Time Out has provided a sterling service to generations of Londoners throughout the four decades of its existence, but since its 1990s heyday, when it regularly sold more than 110,000 copies, the numbers have been dwindling.
The bite went on in 2006 as circulation started to fall rapidly from a noughties high of 92,577 copies, to 61,397 copies over the next three years.
The decline coincided almost exactly with a three-year onslaught from afternoon freesheets thelondonpaper and the London Lite, which both launched in 2006 and closed in 2009.
Months later, he sold a 50% stake to private equity firm Oakley Capital for around £10m, giving the business the wherewithal to invest in its digital offering (which includes a just-launched free iPad app).
The London edition's print circulation has since levelled out at 55,000 copies, according to the ABC figures for July to December 2011.
In the meantime, the waves of free competition never completely receded, due to the London Evening Standard taking the plunge in 2009 and weekly magazines Sport, Shortlist and Stylist offering Londoners plenty of alternative reading matter.
This April, the waters became choppier with the appearance of a direct competitor, free weekly listings launch, Scout London.
This has had its problems, but has potentially forced Time Out's hand.
Last week it revealed its plans to come off the newsstands and onto the streets, pledging to give away 300,000 copies at London Underground stations and transport intersections within zones 1 and 2.
Three industry press buyers give us their opinions on the impact of its move on the competition, and the challenges it will face.
Vanessa Clifford, head of press, Mindshare
It could be a bit of a threat to Scout magazine. Time Out has the brand recognition and that is a huge strength for them. Scout is still establishing itself.
On the other hand, it could work in Scout's favour – having two brands out there establishes a market. If you go to other cities like New York you'll find that they have two or three similar free titles all coexisting. But time will tell on that. Shortlist, Stylist and Sport will be less threatened by the move – in fact I think it will fit really nicely alongside those.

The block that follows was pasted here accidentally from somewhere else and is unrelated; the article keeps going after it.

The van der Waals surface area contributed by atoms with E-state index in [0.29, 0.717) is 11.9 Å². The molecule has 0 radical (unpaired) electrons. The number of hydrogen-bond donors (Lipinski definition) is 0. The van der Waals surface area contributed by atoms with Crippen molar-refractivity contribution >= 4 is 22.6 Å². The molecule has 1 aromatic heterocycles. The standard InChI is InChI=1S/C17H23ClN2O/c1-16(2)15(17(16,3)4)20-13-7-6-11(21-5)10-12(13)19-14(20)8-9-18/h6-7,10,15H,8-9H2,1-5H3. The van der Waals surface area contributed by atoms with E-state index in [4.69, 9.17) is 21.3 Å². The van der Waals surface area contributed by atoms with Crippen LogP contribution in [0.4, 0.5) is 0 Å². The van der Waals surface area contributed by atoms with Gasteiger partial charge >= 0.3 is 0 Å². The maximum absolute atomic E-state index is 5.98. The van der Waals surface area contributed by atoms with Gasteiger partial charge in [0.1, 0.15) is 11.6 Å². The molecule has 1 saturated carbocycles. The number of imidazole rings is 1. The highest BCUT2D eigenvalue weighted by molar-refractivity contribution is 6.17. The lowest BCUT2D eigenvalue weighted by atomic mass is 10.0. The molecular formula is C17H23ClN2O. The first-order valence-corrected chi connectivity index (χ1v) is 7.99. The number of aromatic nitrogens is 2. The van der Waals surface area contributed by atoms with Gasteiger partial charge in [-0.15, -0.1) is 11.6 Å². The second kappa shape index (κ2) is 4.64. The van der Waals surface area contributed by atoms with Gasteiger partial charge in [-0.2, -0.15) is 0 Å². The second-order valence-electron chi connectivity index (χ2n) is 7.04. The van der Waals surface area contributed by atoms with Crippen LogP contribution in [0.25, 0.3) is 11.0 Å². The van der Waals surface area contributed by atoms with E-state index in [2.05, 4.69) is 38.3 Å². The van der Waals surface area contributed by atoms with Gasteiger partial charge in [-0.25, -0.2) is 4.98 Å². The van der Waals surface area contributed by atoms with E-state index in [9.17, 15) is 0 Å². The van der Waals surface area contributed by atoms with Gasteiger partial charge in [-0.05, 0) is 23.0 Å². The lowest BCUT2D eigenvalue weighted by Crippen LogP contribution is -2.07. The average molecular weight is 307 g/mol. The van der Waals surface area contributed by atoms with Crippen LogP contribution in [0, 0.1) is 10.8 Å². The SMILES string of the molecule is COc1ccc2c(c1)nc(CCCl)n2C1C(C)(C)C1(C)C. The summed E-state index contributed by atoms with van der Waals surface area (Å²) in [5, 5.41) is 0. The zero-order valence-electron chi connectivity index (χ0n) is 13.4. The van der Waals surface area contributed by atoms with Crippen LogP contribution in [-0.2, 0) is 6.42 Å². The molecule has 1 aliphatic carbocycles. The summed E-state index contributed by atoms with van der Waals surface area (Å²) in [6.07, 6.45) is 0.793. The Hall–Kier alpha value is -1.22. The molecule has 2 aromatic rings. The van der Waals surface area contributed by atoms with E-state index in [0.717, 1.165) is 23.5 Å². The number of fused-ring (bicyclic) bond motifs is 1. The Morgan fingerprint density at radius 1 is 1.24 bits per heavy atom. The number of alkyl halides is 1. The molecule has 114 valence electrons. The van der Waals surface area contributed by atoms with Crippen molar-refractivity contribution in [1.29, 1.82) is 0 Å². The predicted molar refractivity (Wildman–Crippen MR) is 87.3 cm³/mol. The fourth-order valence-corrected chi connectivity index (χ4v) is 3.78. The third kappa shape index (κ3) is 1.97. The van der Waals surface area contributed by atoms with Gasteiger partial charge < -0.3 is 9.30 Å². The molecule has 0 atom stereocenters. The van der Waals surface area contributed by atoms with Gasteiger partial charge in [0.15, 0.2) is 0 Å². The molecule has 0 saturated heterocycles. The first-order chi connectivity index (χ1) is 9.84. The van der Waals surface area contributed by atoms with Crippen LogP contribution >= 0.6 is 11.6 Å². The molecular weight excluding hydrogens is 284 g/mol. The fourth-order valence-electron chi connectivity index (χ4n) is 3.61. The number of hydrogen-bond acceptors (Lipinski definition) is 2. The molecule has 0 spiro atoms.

But cover price or not, things stand or fall by how good the content is, and from what I've seen of it, they've done a good job.
Vanessa Doyle, head of press, Initiative
This could be bad news for Scout. And this is probably the reason they've done it. Having said that, I think Scout is a fantastic proposition and the editorial is really strong.
As an agency, we'd just worry about Time Out's distribution model. There are already question marks about Stylist and Sport being handed out indiscriminately, so I would imagine we’ll get the same thing with Time Out. It was a very high-quality mag before – will it continue to be? The good editorial needed paying for.
As an advertiser, I think I would be worried that the quality of the mag itself doesn't drop and that there is a good enough product there to justify advertisers' money.
If they're going to look for an increase in advertising revenue off the back of an increased circulation that we're already not that convinced about, it's going to be quite a difficult negotiation.
Amy King, head of press, MPG Media Contacts
I think it's a great initiative. Rather than waiting for circulation to gradually drop away, they've taken the bull by the horns and done a lot of research – which they've shared with me – and they've spotted that there is a gap in the market and that this brand will appeal to people.
I don't see Stylist and Shortlist being affected at all. I actually see Time Out as a nice complement to what those titles offer and think it will appeal to those who read Stylist and Shortlist as an additional pick-up. At this stage, there's no telling what effect it will have on the rest of the market. All we can do is wait and see.
In my opinion, the main challenge that they face is keeping the quality of the content to the level that the current readership is used to. Like the Evening Standard, they will have to maintain their integrity and their strong editorial content. If they follow the Evening Standard's example, then they stand in very good stead to be a success.